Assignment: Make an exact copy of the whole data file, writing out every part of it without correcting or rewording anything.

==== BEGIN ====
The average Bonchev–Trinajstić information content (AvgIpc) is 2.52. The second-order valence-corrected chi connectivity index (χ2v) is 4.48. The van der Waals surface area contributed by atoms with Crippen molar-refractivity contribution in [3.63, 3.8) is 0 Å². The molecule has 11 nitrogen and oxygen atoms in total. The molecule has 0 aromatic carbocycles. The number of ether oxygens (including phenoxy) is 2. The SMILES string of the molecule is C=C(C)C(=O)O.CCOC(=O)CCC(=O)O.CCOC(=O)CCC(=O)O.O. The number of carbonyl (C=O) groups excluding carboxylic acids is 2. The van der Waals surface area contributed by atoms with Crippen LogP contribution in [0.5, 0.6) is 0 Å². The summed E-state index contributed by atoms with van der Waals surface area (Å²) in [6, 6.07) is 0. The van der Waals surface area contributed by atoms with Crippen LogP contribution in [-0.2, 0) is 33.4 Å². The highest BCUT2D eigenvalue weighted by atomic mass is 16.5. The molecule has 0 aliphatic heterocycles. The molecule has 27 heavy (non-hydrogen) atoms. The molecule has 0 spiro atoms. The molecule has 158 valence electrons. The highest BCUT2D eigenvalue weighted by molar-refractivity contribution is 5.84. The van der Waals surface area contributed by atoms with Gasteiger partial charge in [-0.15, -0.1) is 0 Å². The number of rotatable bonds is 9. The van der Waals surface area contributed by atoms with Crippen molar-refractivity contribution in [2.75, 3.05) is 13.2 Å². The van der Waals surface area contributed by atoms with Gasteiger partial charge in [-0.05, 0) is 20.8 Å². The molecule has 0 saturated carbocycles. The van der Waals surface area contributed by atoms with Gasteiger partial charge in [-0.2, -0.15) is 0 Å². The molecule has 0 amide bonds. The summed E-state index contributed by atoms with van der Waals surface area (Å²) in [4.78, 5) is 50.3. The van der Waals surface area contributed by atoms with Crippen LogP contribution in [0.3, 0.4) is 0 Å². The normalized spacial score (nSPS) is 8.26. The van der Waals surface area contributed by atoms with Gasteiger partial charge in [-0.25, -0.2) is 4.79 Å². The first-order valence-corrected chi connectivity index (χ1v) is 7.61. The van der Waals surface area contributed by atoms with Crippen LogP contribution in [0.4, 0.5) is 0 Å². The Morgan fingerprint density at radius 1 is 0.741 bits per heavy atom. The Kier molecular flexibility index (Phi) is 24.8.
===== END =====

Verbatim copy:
The average Bonchev–Trinajstić information content (AvgIpc) is 2.52. The second-order valence-corrected chi connectivity index (χ2v) is 4.48. The van der Waals surface area contributed by atoms with Crippen molar-refractivity contribution in [3.63, 3.8) is 0 Å². The molecule has 11 nitrogen and oxygen atoms in total. The molecule has 0 aromatic carbocycles. The number of ether oxygens (including phenoxy) is 2. The SMILES string of the molecule is C=C(C)C(=O)O.CCOC(=O)CCC(=O)O.CCOC(=O)CCC(=O)O.O. The number of carbonyl (C=O) groups excluding carboxylic acids is 2. The van der Waals surface area contributed by atoms with Crippen LogP contribution in [0.5, 0.6) is 0 Å². The summed E-state index contributed by atoms with van der Waals surface area (Å²) in [6, 6.07) is 0. The van der Waals surface area contributed by atoms with Crippen LogP contribution in [-0.2, 0) is 33.4 Å². The highest BCUT2D eigenvalue weighted by atomic mass is 16.5. The molecule has 0 aliphatic heterocycles. The molecule has 27 heavy (non-hydrogen) atoms. The molecule has 0 spiro atoms. The molecule has 158 valence electrons. The highest BCUT2D eigenvalue weighted by molar-refractivity contribution is 5.84. The van der Waals surface area contributed by atoms with Gasteiger partial charge in [-0.15, -0.1) is 0 Å². The number of rotatable bonds is 9. The van der Waals surface area contributed by atoms with Crippen molar-refractivity contribution in [2.75, 3.05) is 13.2 Å². The van der Waals surface area contributed by atoms with Gasteiger partial charge in [-0.05, 0) is 20.8 Å². The molecule has 0 saturated carbocycles. The van der Waals surface area contributed by atoms with Gasteiger partial charge in [-0.2, -0.15) is 0 Å². The molecule has 0 amide bonds. The summed E-state index contributed by atoms with van der Waals surface area (Å²) in [4.78, 5) is 50.3. The van der Waals surface area contributed by atoms with Crippen LogP contribution in [0.3, 0.4) is 0 Å². The normalized spacial score (nSPS) is 8.26. The van der Waals surface area contributed by atoms with Gasteiger partial charge in [-0.25, -0.2) is 4.79 Å². The first-order valence-corrected chi connectivity index (χ1v) is 7.61. The van der Waals surface area contributed by atoms with Crippen LogP contribution in [0.4, 0.5) is 0 Å². The Morgan fingerprint density at radius 1 is 0.741 bits per heavy atom. The Kier molecular flexibility index (Phi) is 24.8.